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Evora Buyers Guide

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I've been asked if we'll publish this. What do you think?

 

 

Lotus Evora Buying Guide

 

Though the Evora has been on the market only three years, used models are starting to emerge on the used car scene. As such, they are still covered under warranty.
 
Given the high price and quality of the Lotus Evora, not to mention its relative youth, you’re unlikely to come across one which has been mistreated. In any case, there are certain aspects of the design and manufacture issue which may show some signs of wear even only three years after they were first rolled off the production line.
 
We’ve pulled together all the information you need when considering buying a Lotus Evora from the used car market.
 
The Specs
Model Power Engine rev limit Emissions Tax band Insurance group Price
Evora 276hp at 6400 rpm 6400rpm 205g/km CO2 K 50 Up to £51,000
Evora IPS 276hp at 6400 rpm 6400rpm 210g/km CO2 K 47 Up to £53,000
Evora S 345hp at 7000 rpm 7000rpm 229g/km CO2 L 50 Up to £60,000
Evora S IPS 345hp at 7000 rpm 7000rpm 224g/km CO2 K 47 Up to £62,000
 
Pack Identification
 
Tech Pack 
A Lotus Evora with a Tech Pack is easily distinguishable from others, thanks to the fitting of Cruise Control buttons on the steering wheel and a double DIN stereo.
Like the standard pack, the Tech Pack stereos are Apline units, the main difference being the touch-screen rather than the standard CD head unit. The speakers are upgraded with a dedicated amplifier, DVD player, USB port, cruise control and Bluetooth mobile phone connection.
There’s also the addition of rear parking sensors and the monitoring of tyre pressure. 
A Tech Pack would have set back the previous owner up to £2,800.
 
Premium Pack
The Premium Pack ups the luxury of the Evora, focusing on the interior. Whilst standard Evoras are issued with Ebony Black leather interior, Premium packs can be equipped with leather colours Imperial Blue, Cognac Brown, Cocoa Brown, Ash Grey, Venom Red and Ivory White. 
A Premium Pack also offers additional leather surfaces and accent lighting within the cabin.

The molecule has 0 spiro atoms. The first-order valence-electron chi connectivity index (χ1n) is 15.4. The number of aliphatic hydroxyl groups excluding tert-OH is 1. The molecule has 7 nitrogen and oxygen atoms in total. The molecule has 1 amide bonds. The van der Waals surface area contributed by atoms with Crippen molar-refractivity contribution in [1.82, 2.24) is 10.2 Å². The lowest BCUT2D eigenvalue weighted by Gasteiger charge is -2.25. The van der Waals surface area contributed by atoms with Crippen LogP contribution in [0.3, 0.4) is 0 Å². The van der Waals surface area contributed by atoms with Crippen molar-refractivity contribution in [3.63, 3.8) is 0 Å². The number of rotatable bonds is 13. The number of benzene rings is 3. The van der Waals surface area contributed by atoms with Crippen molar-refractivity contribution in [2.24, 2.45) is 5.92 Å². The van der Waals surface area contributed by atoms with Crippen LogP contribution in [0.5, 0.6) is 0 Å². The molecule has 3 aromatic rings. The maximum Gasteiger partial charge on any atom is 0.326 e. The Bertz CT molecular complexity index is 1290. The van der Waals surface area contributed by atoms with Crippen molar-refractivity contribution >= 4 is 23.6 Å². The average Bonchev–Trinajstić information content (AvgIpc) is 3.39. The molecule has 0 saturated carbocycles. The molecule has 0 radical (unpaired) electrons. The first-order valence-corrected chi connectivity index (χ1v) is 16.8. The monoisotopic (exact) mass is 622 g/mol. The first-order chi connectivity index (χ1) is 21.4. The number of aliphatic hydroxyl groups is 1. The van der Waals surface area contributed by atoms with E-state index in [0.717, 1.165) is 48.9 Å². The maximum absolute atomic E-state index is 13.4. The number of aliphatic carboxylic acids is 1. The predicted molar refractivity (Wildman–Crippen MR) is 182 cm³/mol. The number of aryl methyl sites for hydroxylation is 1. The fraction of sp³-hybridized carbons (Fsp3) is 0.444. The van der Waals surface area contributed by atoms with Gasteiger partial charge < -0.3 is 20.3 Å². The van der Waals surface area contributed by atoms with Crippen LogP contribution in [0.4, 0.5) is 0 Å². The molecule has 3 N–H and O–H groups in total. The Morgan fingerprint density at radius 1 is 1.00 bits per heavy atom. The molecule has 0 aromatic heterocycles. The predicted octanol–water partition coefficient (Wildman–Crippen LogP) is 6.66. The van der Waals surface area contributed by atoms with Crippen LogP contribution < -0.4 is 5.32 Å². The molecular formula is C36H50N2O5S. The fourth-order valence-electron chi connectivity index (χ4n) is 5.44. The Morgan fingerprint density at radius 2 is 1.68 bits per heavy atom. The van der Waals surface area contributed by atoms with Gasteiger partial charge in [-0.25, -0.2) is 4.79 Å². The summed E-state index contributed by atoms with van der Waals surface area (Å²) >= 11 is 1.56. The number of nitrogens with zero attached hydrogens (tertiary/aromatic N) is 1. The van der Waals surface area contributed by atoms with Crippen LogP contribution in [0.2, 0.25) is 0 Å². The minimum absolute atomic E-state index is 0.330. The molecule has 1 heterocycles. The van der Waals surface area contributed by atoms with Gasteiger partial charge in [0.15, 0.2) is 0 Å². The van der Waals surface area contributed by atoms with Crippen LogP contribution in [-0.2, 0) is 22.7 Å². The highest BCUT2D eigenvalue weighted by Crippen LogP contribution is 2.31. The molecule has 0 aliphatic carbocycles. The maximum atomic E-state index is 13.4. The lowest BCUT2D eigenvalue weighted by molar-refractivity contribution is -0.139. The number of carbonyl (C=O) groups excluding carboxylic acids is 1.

A premium pack costs up to £2,000. 
A Premium Pack Sport costs up to £2,500. The only different between this and the standard Premium Pack is the carbon effect leather seat inserts and the choice of leather colour. In this pack, you can get Ebony Black with red stitching and piping, or Venom Red, Cocoa Brown and Imperial Blue leather with black details. The Premium Pack Sport offers aesthetics rather than performance or tech.
A Premium Pack with SudeTex is also available, costing up to £2,800 (with an Ebony Black leather and Slate Grey SuedeTex seat combination for the 2+2 option)
While SuedeTex interior gives the car a more luxurious and plush feel, it can be a little difficult to clean.
 
Sport Pack
The Sport Pack comes with the Lotus Evora S, but can be an optional extra with the standard model. 
This pack offers a more responsible throttle, increase of RPM limit and 
Engine
The Toyota 2GR-FE petrol engine is used in both the Evora and the Evora S, alongside the Lotus engine management system.
This particular engine comes with dual VVT –i variable valve timing. 
Capacity: 3456 cc
Bore or 94mm and stroke of 83mm
Valves: 24 x 4
Power: 266bhp – 275bhp
Torque: 254 lb/ft – 257 lb/ft
Weight: 163 kg when empty
 
Evora engine
Alongside the base Toyota engine, the T6e engine management system by Lotus allows an increase of 7000rpm during Sports Mode (though not when equipped with the IPS automatic gearbox).
The Evora Toyota engine is configured with a transverse installation and can produce 276hp at 6400rpm and 258lb at 4600 rpm.
 
Evora S engine
In the case of the Evora S, you’ll see that the engine is a variant of the Toyota 2GR-FE: specifically, the 2GR-FZE.
Thanks to the addition of a Harrop HTV 1320 Supercharger, power is boosted to 345hp at 7000rpm. Torque is kicked up to 295lb/ft at 4500rpm.
Both variants of the Toyota engine are proven to be reliable, but if you are considering buying an Evora it’s best to ask the dealer to get a read of the engine ECU. This would record any evidence of the engine being over-revved, which can cause some damage to the engine. This is noteworthy as it can affect the warranty.
 
Fuel consumption
The fuel consumption of the Evora is as follows:
Urban – from 1.6 to 21.5 mpg (14.4-13.2 L/100km)
Extra urban – from 37.7 to 42.8 mpg (7.5 – 6.6 L/100km)
Combined – 28.7 – 31.4 mpg (9.9-9.0 L/100km)
 
Transmission